SAN FRANCISCO: After turning Twitter on its head, Elon Musk on Tuesday tried to explain his plans to moderate content, which is a key issue for the future of the influential platform after the departure of advertisers and senior executives.
Musk said on Friday that he had reinstated some of the banned accounts on his site, but added that no decision had been made on that Welcome back Former US President Donald Trump.
Twitter observers are watching closely to see if Musk will reinstate Trump, who was banned for inciting last year’s attack on the Capitol by a crowd seeking to overturn the results of the 2020 election.
The reinstatement of accounts that were suspended for violating Twitter’s content moderation rules is seen as a forerunner of where Musk, who describes himself as a “freedom of speech,” wants to take over the site.
In the same explosion of tweets, Musk unveiled a new way to engage with the future hated or “negative” content that seemed to strike a balance between absolute freedom of expression and a form of site censorship.
Finding a solution to content moderation became especially urgent after Musk’s major return to the site — expanding the paid subscription service — sparked an embarrassing wave of fake accounts that sent advertisers into action.
“Twitter’s new policy is freedom of expression, but not freedom of access,” Musk wrote on Twitter on Friday.
“Negative/hate tweets will be unposted and neutralized, so no advertising or other revenue on Twitter,” he wrote.
In essence, Musk appears to be referring to a policy similar to strategies at YouTube, the Google-owned video platform, in which some provocative content is given lower priority in the site’s algorithm, but not removed entirely.
“You won’t find the tweet unless you specifically search for it, which is no different than the rest of the internet,” Musk said.
Newly appointed Head of Trust and Safety Ella Gerwin described Musk’s approach as “a core tenet of Twitter… that helps us ensure we maintain a healthy platform.”
To make his point, Musk then announced the reinstatement of three Twitter accounts that had been banned for violating Twitter’s content moderation policies.
Canadian psychologist Jordan Peterson was suspended from Twitter in June, prior to Musk’s ownership, after a post about transgender actor Elliott Page violating the site’s rules on hateful behavior.
Peterson has often made comments against transgender rights and asked Twitter to remove the post on the page.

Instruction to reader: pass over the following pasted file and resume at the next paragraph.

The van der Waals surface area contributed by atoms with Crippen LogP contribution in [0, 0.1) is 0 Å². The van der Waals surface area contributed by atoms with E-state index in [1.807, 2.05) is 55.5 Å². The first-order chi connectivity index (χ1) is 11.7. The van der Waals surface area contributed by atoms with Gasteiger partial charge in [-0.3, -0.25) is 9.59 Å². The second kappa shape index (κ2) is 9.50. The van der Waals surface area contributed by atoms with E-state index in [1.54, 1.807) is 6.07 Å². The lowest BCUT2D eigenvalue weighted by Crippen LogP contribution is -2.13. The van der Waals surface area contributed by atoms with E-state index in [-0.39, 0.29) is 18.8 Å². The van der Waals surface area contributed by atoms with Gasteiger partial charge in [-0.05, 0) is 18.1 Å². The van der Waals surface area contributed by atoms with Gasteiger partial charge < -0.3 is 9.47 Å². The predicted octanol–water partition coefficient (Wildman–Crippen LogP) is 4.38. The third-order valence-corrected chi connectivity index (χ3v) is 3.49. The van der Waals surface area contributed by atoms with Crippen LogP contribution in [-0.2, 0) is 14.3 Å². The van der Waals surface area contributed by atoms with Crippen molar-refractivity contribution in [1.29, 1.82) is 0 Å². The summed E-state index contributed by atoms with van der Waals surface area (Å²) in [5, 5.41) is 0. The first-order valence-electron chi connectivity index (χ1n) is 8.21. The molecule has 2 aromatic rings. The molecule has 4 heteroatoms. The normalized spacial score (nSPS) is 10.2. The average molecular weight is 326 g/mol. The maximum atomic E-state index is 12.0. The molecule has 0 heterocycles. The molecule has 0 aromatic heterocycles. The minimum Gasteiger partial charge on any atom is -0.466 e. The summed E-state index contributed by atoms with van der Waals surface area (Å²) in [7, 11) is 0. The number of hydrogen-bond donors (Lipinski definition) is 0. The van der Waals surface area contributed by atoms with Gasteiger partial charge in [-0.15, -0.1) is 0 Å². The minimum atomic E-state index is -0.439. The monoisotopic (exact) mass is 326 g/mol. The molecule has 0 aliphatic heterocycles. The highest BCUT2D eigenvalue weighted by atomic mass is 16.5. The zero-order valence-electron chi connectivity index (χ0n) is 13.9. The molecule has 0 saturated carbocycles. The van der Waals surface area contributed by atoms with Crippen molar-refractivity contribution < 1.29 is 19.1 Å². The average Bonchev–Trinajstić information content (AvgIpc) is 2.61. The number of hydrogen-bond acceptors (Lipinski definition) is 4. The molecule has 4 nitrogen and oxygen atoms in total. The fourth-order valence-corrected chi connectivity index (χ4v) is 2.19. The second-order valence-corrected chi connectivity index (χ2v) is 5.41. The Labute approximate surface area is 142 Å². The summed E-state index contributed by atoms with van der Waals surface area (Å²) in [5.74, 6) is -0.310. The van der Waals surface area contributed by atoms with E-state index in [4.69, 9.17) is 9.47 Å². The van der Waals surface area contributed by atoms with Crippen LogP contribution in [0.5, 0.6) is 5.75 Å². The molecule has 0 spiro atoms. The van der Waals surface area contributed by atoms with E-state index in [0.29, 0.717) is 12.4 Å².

The Babylon Bee, a conservative parody site, was banned in March over similar tweets against Rachel Levin, a transgender woman who works as an assistant to the US Secretary of Health.
The third account, that of comedian Kathy Griffin, was banned earlier this month when Musk cracked down on accounts impersonating others.
Griffin, who has two million followers on Twitter, changed her username to Elon Musk, taking advantage of the site’s convenient moderation under the billionaire’s watch.
In an opinion article on The New York TimesTwitter’s former content chief Yoel Roth said it was “almost certain” that Trump would return to the site.
Expanding at length on why he left Twitter last week after seven years, Roth said Musk was facing a major challenge in realizing his vision of free speech.
Roth warned his former boss that advertisers, whom he “doesn’t control and won’t win over,” would pose a clear threat to his revenue stream if they were spooked by the site’s direction.
And even if it finds another way to make money, regulators in the US, Europe and India have also been wary, threatening Twitter with heavy fines or government intervention if the platform fails to abide by the rules.
But most of all, Roth said, it’s the app stores run by Apple and Google’s Android that will have the biggest impact on Twitter’s future.
“Failure to adhere to Apple’s and Google’s guidelines would be disastrous,” Roth warned.
Their vague rules on content could lead to users being cut off from Twitter’s mobile app immediately, under the dictates of rival Big Tech companies.
“Twitter will have to balance the goals of its new owner with the practical realities of online life at Apple and Google,” said Roth.